The Effects of the Industrial Revolution on Britain
Dr. S. Heathorn
March 30th 2017
The Victorian period in Britain was an era of change. Trade and industry grew dramatically in this time with the invention of new machines and the creation of factories had an effect on all people. The industrial revolution was a challenging time for Britain, although it thrust Britain fifty years ahead of other European countries it brought about many negative effects as well. The revolution improved the overall state of Great Britain mainly through the innovation and invention of new technologies, with improvement of communication and transportation to mention a couple. People from all classes were affected by the industrial revolution. The lower class suffered greatly with unhealthy living situations and horrific working conditions within the factories. The middle class experienced a time of wonder, new inventions and technologies fascinated them and made work life much more efficient and easier. The upper class were able to profit massively, selling and buying these new technologies and running the factories that utilized them. Throughout this essay I will explain the changes the revolution brought about for the people of Britain, the British economy, the inventions that were created and how this affected the British nation.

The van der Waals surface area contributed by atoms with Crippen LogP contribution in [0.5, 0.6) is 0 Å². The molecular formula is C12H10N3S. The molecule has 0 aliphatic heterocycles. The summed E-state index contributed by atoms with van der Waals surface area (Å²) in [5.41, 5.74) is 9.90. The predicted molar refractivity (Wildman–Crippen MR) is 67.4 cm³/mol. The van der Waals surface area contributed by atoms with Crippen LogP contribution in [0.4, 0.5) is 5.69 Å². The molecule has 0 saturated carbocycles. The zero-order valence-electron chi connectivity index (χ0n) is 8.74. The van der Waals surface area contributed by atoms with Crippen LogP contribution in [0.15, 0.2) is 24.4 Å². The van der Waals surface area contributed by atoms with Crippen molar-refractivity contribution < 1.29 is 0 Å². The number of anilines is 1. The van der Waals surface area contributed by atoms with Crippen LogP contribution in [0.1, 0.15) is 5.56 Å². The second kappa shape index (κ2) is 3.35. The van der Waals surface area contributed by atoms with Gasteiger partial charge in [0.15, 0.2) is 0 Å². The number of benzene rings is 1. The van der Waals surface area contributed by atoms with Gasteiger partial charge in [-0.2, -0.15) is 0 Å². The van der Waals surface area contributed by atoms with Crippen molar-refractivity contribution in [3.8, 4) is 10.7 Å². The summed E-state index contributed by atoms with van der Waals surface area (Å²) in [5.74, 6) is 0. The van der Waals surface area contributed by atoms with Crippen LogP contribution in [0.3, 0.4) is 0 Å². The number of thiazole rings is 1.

The factors that allowed the industrial revolution to commence are still debated among historians. Some believe it came from the outgrowth of social and institutional changes wrought by the end of feudalism in Great Britain after the English Civil War in the 17th century.[footnoteRef:1] The colonial expansion of the 17th century and the advancement of universal exchange, production of financial markets and the collection of capital are additionally referred to as variables. Relative factor prices also played a major role. Britain had a unique combination of high wages and low fuel costs because of how cheap coal was. This made work sparing and fuel-utilizing development very productive. Other nations were negligent in embracing this since they had diverse costs for work and fuel.[footnoteRef:2]Another reason for why the industrial revolution first started in Britain is that the nation had developed much quicker than their European neighbours. Great Britain also had a vast amount of natural and financial resources. Along with that, there was a significant presence of an entrepreneurial class that believed in progress. The existence of this class is frequently connected to the Protestant hard working attitude and the specific status of disagreeing Protestant organizations, for example, the Quakers, Baptists and Presbyterians that had prospered with the Civil War.[footnoteRef:3] The hypothesis that Protestantism helped spark the industrial revolution was challenged by philosopher Bertrand Russel who claimed that a class of idle people enjoyed privileges that were based on social injustice. That workers...